Because there has not yet been a trial, literally no findings of fact have occurred. (If the parties had stipulated any admissions of fact in prior motions, that would have been a minor exception.) So, no, it is not possible for SFSFC to have (yet) shown the court evidence that Mr. Del Arroz had a CoC, or any of the rest, for the simple reason that no trial proceedings have yet occurred. Therefore, there have been no judicial findings of fact — only on matters of law raised in pretrial motions.

    The parties have made plenty of allegations of fact, and used those allegations as the launching pad for sundry arguments favourable to their respective clients. That is, after all, what you pay an attorney to do, when doing gladiator duty in a tort action. Both attorneys have attempted to dazzle the judge with rhetoric, citations, and claims that this-allegation leads logically to that-conclusion. And no, zero “evidence” yet exists — none — as submissions into evidence are permitted only after scrutiny in open court for competence and relevance. And deciding what facts are adjudged to be reliable, and to what degree, will become the job of the judge (or jury, if there is one), during the adversarial civil-litigation process in court — none of which has occurred, yet.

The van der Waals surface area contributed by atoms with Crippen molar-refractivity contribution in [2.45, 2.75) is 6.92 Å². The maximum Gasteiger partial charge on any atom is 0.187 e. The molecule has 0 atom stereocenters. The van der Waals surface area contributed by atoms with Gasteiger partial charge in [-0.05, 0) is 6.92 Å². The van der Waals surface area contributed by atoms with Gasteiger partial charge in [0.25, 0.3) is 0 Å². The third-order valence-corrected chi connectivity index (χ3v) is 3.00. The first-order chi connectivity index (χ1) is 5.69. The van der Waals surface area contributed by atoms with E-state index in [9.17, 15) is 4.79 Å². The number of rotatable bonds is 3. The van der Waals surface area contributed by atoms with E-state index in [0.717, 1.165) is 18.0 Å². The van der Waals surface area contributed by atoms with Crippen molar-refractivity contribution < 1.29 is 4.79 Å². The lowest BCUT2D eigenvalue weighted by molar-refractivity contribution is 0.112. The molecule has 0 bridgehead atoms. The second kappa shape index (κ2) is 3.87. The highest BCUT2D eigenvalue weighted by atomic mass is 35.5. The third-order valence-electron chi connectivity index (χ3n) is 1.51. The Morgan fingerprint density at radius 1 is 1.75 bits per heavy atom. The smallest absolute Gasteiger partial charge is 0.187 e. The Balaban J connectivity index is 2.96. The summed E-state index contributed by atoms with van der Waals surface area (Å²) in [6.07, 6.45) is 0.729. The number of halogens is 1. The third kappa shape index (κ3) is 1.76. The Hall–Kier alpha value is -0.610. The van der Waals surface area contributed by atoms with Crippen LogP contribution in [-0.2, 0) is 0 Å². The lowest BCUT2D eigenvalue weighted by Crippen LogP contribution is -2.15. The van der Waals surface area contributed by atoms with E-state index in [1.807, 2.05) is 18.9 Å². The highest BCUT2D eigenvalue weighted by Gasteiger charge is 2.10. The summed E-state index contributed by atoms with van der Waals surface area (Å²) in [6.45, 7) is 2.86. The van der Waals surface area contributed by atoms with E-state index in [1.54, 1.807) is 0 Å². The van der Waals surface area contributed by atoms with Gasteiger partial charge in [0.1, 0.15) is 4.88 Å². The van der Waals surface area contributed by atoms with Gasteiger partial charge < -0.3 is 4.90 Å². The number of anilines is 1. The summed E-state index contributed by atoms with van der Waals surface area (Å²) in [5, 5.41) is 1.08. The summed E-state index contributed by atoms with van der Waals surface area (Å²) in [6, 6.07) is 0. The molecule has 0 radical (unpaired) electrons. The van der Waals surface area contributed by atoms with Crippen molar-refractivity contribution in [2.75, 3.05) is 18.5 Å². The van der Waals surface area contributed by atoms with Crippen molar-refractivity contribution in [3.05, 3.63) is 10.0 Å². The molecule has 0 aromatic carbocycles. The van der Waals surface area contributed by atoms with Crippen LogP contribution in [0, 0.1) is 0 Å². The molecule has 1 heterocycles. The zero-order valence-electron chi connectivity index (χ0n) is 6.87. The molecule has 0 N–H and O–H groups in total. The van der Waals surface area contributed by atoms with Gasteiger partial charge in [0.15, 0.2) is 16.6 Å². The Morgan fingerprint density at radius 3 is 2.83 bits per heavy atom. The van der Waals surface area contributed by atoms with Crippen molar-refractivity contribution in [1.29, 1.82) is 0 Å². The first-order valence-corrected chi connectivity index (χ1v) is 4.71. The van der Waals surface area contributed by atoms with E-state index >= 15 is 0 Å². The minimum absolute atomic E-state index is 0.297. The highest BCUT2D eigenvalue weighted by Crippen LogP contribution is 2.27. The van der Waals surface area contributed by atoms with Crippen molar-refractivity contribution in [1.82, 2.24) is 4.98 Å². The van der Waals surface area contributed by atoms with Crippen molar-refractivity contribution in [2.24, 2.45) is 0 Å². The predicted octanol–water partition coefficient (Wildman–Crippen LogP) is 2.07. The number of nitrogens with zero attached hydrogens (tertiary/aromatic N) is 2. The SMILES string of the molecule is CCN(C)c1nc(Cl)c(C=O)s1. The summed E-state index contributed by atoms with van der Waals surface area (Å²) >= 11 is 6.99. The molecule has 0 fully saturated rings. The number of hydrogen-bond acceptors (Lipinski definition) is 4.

And yes, I’m also surprised that — for purposes of the summary motion — the judge did not agree that Del Arroz is (at least) a limited-purpose public figure, someone who “voluntarily injects himself or is drawn into a particular public controversy and thereby becomes a public figure for a limited range of issues” (Gertz v. Robert Welch, Inc., 418 U.S. 323, 361 (1974)). The thinking is that people who fall into this category have assumed the risk of defamation to a certain extent, and because of their position or notoriety, they generally have greater access to the media than private individuals, so it’s easier for them to rebut falsehoods — and like general-purpose public figures, can prevail in a defamation action only if they can meet the heavy burden of proving “actual malice”, which means either knowing falsity or reckless disregard for facts.